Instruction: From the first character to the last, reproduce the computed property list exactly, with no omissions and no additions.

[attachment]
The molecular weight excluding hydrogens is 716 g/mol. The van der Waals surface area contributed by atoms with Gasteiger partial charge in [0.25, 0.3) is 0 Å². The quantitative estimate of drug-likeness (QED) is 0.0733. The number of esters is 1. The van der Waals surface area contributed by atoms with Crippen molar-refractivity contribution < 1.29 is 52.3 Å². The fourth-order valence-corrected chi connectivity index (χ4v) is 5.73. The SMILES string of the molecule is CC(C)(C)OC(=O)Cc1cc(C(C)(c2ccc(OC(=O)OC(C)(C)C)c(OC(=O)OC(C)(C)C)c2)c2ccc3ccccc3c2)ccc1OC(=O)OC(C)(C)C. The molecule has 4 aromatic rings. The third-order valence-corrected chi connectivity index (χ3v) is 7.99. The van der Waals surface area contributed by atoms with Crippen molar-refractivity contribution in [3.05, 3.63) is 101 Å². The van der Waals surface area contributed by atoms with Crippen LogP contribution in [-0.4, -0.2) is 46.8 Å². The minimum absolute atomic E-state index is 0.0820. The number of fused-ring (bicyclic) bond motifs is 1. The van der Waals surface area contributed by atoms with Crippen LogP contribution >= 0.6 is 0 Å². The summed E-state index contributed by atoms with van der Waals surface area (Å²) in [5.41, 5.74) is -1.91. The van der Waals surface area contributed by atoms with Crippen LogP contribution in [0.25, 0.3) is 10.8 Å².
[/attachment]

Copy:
The molecular weight excluding hydrogens is 716 g/mol. The van der Waals surface area contributed by atoms with Gasteiger partial charge in [0.25, 0.3) is 0 Å². The quantitative estimate of drug-likeness (QED) is 0.0733. The number of esters is 1. The van der Waals surface area contributed by atoms with Crippen molar-refractivity contribution < 1.29 is 52.3 Å². The fourth-order valence-corrected chi connectivity index (χ4v) is 5.73. The SMILES string of the molecule is CC(C)(C)OC(=O)Cc1cc(C(C)(c2ccc(OC(=O)OC(C)(C)C)c(OC(=O)OC(C)(C)C)c2)c2ccc3ccccc3c2)ccc1OC(=O)OC(C)(C)C. The molecule has 4 aromatic rings. The third-order valence-corrected chi connectivity index (χ3v) is 7.99. The van der Waals surface area contributed by atoms with Crippen molar-refractivity contribution in [3.05, 3.63) is 101 Å². The van der Waals surface area contributed by atoms with Crippen LogP contribution in [-0.4, -0.2) is 46.8 Å². The minimum absolute atomic E-state index is 0.0820. The number of fused-ring (bicyclic) bond motifs is 1. The van der Waals surface area contributed by atoms with Crippen LogP contribution >= 0.6 is 0 Å². The summed E-state index contributed by atoms with van der Waals surface area (Å²) in [5.41, 5.74) is -1.91. The van der Waals surface area contributed by atoms with Crippen LogP contribution in [0.25, 0.3) is 10.8 Å².